We give people 100 days, which seems to be just long enough to write a first draft without getting distracted by everything else the world wants you to focus on (looking at you, social media).
So for you, give yourself a week or two to prepare, then set your deadline for about 100 days after that.
There you go! You now have a deadline to finish your book!
6. Break Your Deadline Into Weekly and Daily Word Counts
You can’t pull an all-nighter and finish writing a book. Trust me, I’ve tried!
Instead, you have to break up your deadline into smaller, weekly, and daily deadlines so you can make measured progress over your writing period.
This step requires a bit of math. Here’s how to do it so you can actually stay on track:
- Figure out your book’s ideal word count goal (check out our word count guide)
- Figure out how many weeks until your deadline (e.g. 100 days = 14.5 weeks)
- Divide your book’s total word count by the number of weeks (e.g. 45,000 ÷ 14.5 = 3,103 words per week)
- Next, figure out how many days per week you’re going to write (e.g. 5 days a week)
- Finally, divide your weekly word count goal by the number of days you’ll write to get your daily word count goal (e.g. 3,103 ÷ 5. = 621 words per day)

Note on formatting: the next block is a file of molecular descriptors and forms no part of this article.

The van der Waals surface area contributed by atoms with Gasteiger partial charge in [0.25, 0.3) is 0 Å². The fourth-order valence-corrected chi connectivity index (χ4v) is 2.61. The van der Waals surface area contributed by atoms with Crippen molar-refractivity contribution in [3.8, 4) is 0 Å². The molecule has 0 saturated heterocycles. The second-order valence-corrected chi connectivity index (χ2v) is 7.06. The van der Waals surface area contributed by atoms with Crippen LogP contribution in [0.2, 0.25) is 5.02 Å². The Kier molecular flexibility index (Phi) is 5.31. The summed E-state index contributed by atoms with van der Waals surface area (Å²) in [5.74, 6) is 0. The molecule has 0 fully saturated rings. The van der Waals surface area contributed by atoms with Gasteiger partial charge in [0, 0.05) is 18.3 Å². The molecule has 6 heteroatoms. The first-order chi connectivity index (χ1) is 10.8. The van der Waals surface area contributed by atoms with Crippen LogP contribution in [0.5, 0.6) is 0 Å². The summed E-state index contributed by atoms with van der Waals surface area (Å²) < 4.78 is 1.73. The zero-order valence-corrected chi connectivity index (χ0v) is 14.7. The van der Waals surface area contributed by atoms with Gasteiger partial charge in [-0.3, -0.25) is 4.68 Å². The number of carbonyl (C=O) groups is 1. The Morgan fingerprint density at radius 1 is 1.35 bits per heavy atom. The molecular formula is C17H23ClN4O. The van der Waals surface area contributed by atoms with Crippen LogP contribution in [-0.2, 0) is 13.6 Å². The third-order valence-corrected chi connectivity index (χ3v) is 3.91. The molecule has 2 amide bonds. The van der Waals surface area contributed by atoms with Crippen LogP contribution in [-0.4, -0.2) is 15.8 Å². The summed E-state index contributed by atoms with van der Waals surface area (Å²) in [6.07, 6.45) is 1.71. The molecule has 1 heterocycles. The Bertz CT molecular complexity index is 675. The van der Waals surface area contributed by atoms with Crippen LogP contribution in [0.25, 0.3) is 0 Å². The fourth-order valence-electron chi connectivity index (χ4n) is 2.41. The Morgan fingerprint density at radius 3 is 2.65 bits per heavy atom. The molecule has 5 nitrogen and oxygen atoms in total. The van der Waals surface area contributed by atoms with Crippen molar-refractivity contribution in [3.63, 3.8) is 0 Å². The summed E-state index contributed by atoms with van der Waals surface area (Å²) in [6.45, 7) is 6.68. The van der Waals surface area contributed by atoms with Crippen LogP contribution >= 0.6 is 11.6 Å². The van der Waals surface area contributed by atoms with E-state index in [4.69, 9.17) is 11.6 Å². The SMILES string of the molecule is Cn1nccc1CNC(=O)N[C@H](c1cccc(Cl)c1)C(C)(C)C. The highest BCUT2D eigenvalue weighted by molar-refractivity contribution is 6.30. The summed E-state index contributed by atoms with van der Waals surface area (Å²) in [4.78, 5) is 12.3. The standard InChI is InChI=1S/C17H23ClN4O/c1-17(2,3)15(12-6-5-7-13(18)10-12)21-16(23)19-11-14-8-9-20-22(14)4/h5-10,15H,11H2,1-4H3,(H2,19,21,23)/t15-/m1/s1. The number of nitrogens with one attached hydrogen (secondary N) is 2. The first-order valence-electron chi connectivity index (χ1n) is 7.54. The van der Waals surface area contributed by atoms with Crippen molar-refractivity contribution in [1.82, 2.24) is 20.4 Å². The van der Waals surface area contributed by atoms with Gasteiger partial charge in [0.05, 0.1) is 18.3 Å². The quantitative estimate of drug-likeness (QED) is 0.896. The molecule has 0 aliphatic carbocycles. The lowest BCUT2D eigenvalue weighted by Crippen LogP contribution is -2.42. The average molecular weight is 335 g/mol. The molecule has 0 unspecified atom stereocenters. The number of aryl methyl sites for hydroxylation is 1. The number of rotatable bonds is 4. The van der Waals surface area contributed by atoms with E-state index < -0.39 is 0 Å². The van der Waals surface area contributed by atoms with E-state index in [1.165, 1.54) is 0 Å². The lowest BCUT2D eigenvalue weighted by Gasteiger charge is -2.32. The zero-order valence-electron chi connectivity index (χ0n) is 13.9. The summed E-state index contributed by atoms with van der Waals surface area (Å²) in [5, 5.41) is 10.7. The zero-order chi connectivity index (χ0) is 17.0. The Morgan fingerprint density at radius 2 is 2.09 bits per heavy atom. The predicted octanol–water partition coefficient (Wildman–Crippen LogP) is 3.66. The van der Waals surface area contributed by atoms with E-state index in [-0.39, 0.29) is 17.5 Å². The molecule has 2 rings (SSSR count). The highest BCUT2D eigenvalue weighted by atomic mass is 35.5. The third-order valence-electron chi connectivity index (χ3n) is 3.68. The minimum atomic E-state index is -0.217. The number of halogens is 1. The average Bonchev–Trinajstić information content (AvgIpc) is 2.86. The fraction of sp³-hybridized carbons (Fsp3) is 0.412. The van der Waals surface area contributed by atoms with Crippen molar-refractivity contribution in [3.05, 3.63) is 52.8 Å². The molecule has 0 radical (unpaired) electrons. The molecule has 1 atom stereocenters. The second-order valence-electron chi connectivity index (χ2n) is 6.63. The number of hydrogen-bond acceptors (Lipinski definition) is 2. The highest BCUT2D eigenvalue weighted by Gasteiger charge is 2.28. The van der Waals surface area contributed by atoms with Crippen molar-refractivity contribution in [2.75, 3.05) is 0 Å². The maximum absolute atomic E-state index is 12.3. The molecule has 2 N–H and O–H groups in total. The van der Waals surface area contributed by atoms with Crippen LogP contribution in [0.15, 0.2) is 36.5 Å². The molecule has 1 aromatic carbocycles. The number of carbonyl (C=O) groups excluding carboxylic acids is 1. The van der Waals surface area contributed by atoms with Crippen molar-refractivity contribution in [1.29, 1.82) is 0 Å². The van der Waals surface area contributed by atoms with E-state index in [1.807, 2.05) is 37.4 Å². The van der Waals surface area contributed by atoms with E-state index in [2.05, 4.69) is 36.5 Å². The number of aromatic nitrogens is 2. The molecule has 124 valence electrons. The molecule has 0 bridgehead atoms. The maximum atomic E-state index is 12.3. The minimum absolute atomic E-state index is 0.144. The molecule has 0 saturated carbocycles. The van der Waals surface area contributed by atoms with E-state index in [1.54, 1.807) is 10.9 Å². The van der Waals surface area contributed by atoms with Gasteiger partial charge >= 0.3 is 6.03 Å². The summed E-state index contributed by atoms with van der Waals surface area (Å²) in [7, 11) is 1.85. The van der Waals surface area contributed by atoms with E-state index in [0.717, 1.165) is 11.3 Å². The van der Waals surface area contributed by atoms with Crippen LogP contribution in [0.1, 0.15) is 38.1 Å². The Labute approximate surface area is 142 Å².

If you can hit all of your weekly and daily deadlines, you know you’ll make your final deadline at the end.
P.S. You’re much more likely to actually meet your deadlines if you take a stand and set a consequence, which I”ll talk about next.
7. Take a Stand
Deadlines are nice, but it can be too easy to follow Douglas Adams’ advice:
I love deadlines. I love the whooshing sound they make as they go by.
There are two tricks that will help you actually meet your deadline, and it’s essential to do these before you start writing or you’ll never finish your book.
The first one is a little scary, but will make a huge difference.
Once you’ve set your deadline, go tell everyone you know. Post your deadline on social media, saying something like this:
Here. We’ll even make it easy for you. Just click the share button below to tweet this and fill in the blank with your deadline:
I’m working on a new book! My deadline is ____ (fill in your deadline), so feel free to ask me about it next time we talk. Excited!
Don’t have social media? That’s okay. Just email five friends.
Important: I don’t recommend talking about your book idea. Talking about the idea can actually remove some of the motivation to actually work on your book.
But I highly recommend talking about your book’s deadline because humans naturally avoid letting each other down. When you make a public promise to do something, you’re much more likely to do it!
So go ahead. Share your deadline. You can do this right now. Don’t worry, we’ll be here when you get back.
Then, move on to the next trick to keep your deadline.
8. Set a Consequence
You might think, “Setting a deadline is fine, but how do I actually hit my deadline?”